Featured Research

from universities, journals, and other organizations

Scientists Develop Artificial Blood

Date:
May 14, 2007
Source:
University Of Sheffield
Summary:
Scientists are developing an artificial `plastic blood' which could act as a substitute for real blood in emergency situations. The `plastic blood' could have a huge impact on military applications.

Artificial blood.
Credit: Image courtesy of University Of Sheffield

Scientists from the University of Sheffield are developing an artificial `plastic blood´, which could act as a substitute for real blood in emergency situations. The `plastic blood´ could have a huge impact on military applications.

Because the artificial blood is made from a plastic, it is light to carry and easy to store. Doctors could store the substitute as a thick paste in a blood bag and then dissolve it in water just before giving it to patients – meaning it´s easier to transport than liquid blood.

Donated blood has a relatively short shelf-life of 35 days, after which it must be thrown away. It also needs refrigeration, whereas the `plastic blood´ will be storable for many more days and is stable at room temperature.

The artificial blood is made of plastic molecules that hold an iron atom at their core, just like haemoglobin, that can bind oxygen and could transport it around the body. The small plastic molecules join together in a tree-like branching structure, with a size and shape very similar to that of natural haemoglobin molecules. This creates the right environment for the iron to bind oxygen in the lungs and release it in the body.

While still in its development, the scientists hope this will make it particularly useful for military applications and being plastic, it´s also affordable. The scientists are now seeking further funding to develop a final prototype that would be suitable for biological testing.

Dr Lance Twyman, from the Department of Chemistry at the University of Sheffield and who has been developing the artificial blood for the last five years, said: "We are very excited about the potential for this product and about the fact that this could save lives. Many people die from superficial wounds when they are trapped in an accident or are injured on the battlefield and can´t get blood before they get to hospital. This product can be stored a lot more easily than blood, meaning large quantities could be carried easily by ambulances and the armed forces.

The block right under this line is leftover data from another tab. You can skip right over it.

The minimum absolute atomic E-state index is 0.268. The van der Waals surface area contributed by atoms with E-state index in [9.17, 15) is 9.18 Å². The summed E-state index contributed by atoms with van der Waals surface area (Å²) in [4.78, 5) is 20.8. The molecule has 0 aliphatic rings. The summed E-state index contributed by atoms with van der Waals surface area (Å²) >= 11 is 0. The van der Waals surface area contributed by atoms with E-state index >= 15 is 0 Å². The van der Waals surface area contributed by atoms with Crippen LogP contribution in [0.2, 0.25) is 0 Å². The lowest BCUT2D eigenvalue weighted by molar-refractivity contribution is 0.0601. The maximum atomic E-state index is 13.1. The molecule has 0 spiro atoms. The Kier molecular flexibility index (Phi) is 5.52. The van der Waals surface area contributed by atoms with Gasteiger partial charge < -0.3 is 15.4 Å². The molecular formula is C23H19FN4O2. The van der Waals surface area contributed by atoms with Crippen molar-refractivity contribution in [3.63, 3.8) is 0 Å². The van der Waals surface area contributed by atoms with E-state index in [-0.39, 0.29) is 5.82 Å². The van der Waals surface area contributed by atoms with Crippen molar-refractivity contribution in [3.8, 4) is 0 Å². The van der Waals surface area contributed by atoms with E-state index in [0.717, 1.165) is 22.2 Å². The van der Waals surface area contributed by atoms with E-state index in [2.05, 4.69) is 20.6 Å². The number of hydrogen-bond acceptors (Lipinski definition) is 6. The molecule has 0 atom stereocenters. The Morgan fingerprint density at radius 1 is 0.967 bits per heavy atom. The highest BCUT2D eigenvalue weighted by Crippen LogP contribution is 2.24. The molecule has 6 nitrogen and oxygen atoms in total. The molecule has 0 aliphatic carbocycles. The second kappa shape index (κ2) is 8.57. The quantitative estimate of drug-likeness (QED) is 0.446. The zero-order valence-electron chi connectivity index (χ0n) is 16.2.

He added: "I hope people take the opportunity to go and see the display at the Science Museum and hopefully in the future it will be more than just a prototype, but will be a real product used in life or death situations."


Story Source:

The above story is based on materials provided by University Of Sheffield. Note: Materials may be edited for content and length.


Cite This Page:

University Of Sheffield. "Scientists Develop Artificial Blood." ScienceDaily. ScienceDaily, 14 May 2007. <www.sciencedaily.com/releases/2007/05/070512113724.htm>.
University Of Sheffield. (2007, May 14). Scientists Develop Artificial Blood. ScienceDaily. Retrieved April 18, 2014 from www.sciencedaily.com/releases/2007/05/070512113724.htm
University Of Sheffield. "Scientists Develop Artificial Blood." ScienceDaily. www.sciencedaily.com/releases/2007/05/070512113724.htm (accessed April 18, 2014).

Share This



More Health & Medicine News

Friday, April 18, 2014

Featured Research

from universities, journals, and other organizations


Featured Videos

from AP, Reuters, AFP, and other news services

Obama: 8 Million Healthcare Signups

Obama: 8 Million Healthcare Signups

AP (Apr. 17, 2014) — President Barack Obama gave a briefing Thursday announcing 8 million people have signed up under the Affordable Care Act. He blasted continued Republican efforts to repeal the law. (April 17) Video provided by AP
Powered by NewsLook.com
Is Apathy A Sign Of A Shrinking Brain?

Is Apathy A Sign Of A Shrinking Brain?

Newsy (Apr. 17, 2014) — A recent study links apathetic feelings to a smaller brain. Researchers say the results indicate a need for apathy screening for at-risk seniors. Video provided by Newsy
Powered by NewsLook.com
Could Even Casual Marijuana Use Alter Your Brain?

Could Even Casual Marijuana Use Alter Your Brain?

Newsy (Apr. 16, 2014) — A new study conducted by researchers at Northwestern and Harvard suggests even casual marijuana use can alter your brain. Video provided by Newsy
Powered by NewsLook.com
Thousands Of Vials Of SARS Virus Go Missing

Thousands Of Vials Of SARS Virus Go Missing

Newsy (Apr. 16, 2014) — A research institute in Paris somehow misplaced more than 2,000 vials of the deadly SARS virus. Video provided by Newsy
Powered by NewsLook.com

Search ScienceDaily

Number of stories in archives: 140,361

Find with keyword(s):
 
Enter a keyword or phrase to search ScienceDaily for related topics and research stories.

Save/Print:
Share:  

Breaking News:
from the past week

In Other News

... from NewsDaily.com

Science News

Health News

Environment News

Technology News



Save/Print:
Share:  

Free Subscriptions


Get the latest science news with ScienceDaily's free email newsletters, updated daily and weekly. Or view hourly updated newsfeeds in your RSS reader:

Get Social & Mobile


Keep up to date with the latest news from ScienceDaily via social networks and mobile apps:

Have Feedback?


Tell us what you think of ScienceDaily -- we welcome both positive and negative comments. Have any problems using the site? Questions?
Mobile iPhone Android Web
Follow Facebook Twitter Google+
Subscribe RSS Feeds Email Newsletters
Latest Headlines Health & Medicine Mind & Brain Space & Time Matter & Energy Computers & Math Plants & Animals Earth & Climate Fossils & Ruins